While the report was broadly critical of cloud computing, it did recognize some positives like Yahoo locating its facilities near clean energy hot spots and using coal-based power for just 18.3 percent of its portfolio, and Google encouraging wind and solar projects by creating the subsidiary Google Energy that can buy electricity directly from independent renewable power producers (IPPs).
Green campaigners have criticised Apple, Facebook and Google for establishing operations in North Carolina, a state fast becoming a prime location for data centers. Particularly in the western part of the state, the geography is inviting, the risk of natural disasters is low and telecommunications infrastructure is already in place. Similarly, environmentalists have attacked Facebook’s decision to set up a new data centre in Prineville, Oregon. They say the 151,000-square-foot building (which is planned to double in size) should have been in an area powered by clean energy. Instead, it will be powered by PacifiCorp, which depends mostly on coal and natural gas.
Facebook defends the site, which opened in April 2011, pointing to its robust efforts to minimise the center’s effects on the environment. Southern-central Oregon’s low-humidity climate allows the building to draw in outside air, process it through layered filters and use it to cool the space and machines. Facebook says the Prineville site uses 38 percent less energy than existing facilities.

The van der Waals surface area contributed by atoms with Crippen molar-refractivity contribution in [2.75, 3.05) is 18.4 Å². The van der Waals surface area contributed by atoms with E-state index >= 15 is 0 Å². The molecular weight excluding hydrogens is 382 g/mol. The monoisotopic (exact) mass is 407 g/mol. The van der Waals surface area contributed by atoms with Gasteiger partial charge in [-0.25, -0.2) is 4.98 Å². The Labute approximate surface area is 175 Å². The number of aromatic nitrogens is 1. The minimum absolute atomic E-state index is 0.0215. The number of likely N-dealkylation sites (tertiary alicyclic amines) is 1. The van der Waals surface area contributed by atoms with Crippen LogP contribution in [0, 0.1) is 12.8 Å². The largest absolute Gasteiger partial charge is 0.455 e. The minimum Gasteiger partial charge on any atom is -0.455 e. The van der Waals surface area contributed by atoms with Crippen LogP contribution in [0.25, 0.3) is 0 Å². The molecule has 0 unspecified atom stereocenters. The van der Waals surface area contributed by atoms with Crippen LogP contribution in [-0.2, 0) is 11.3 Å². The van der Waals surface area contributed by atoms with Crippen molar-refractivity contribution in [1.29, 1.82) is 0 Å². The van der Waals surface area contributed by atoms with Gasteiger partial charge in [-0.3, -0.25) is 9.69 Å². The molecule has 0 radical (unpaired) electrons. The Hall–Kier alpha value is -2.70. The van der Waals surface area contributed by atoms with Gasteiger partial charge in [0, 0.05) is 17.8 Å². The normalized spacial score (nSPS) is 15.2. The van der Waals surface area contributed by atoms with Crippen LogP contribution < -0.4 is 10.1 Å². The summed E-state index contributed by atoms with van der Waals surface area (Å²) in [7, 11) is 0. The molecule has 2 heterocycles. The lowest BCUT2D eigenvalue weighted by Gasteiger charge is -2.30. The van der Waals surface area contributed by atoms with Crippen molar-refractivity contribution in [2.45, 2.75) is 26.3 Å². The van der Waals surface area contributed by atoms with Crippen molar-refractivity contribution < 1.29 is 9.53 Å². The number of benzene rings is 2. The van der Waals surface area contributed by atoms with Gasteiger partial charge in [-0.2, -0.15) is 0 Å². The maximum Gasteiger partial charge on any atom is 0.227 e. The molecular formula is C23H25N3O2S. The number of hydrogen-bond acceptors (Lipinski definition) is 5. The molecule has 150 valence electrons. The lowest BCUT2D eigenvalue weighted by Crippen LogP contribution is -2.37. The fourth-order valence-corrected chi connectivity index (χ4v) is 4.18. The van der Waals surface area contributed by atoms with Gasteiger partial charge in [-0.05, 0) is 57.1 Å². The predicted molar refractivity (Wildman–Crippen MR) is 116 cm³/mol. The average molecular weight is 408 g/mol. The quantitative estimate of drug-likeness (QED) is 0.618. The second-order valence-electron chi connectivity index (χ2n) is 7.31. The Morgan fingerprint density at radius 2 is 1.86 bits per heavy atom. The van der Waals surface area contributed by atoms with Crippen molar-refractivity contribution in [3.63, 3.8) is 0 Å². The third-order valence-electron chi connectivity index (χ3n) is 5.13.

The Cloud and Renewables
But companies shouldn’t have to sacrifice cost-effectiveness to factor energy sources into data-centre siting, says Greenpeace, noting that many of the companies involved have sufficient resources to locate their operations on more sustainable ground.
Indeed, the future does appear to offer certain synergies between the cloud and renewables. Renewable energy also has relatively constant costs, which can help fix the marginal cost of computation — an important metric. Moreover, demand shifting opportunities in data centres are significant. Some computation, such as data back-up, can be easily carried out at night and can be supplied to countries on the other side of the globe, widening the cloud’s potential.
Data centres also lose up to 96 percent of the energy coming into the building, losing efficiency in cooling the room, the servers, and keeping servers idle. Using the cloud can help in all these areas.
Several leading American tech companies have already made large investments in clean-sourced data centers. Yahoo has an operation in Washington state that draws from a power supply with renewables making up an estimated 88.5 percent.
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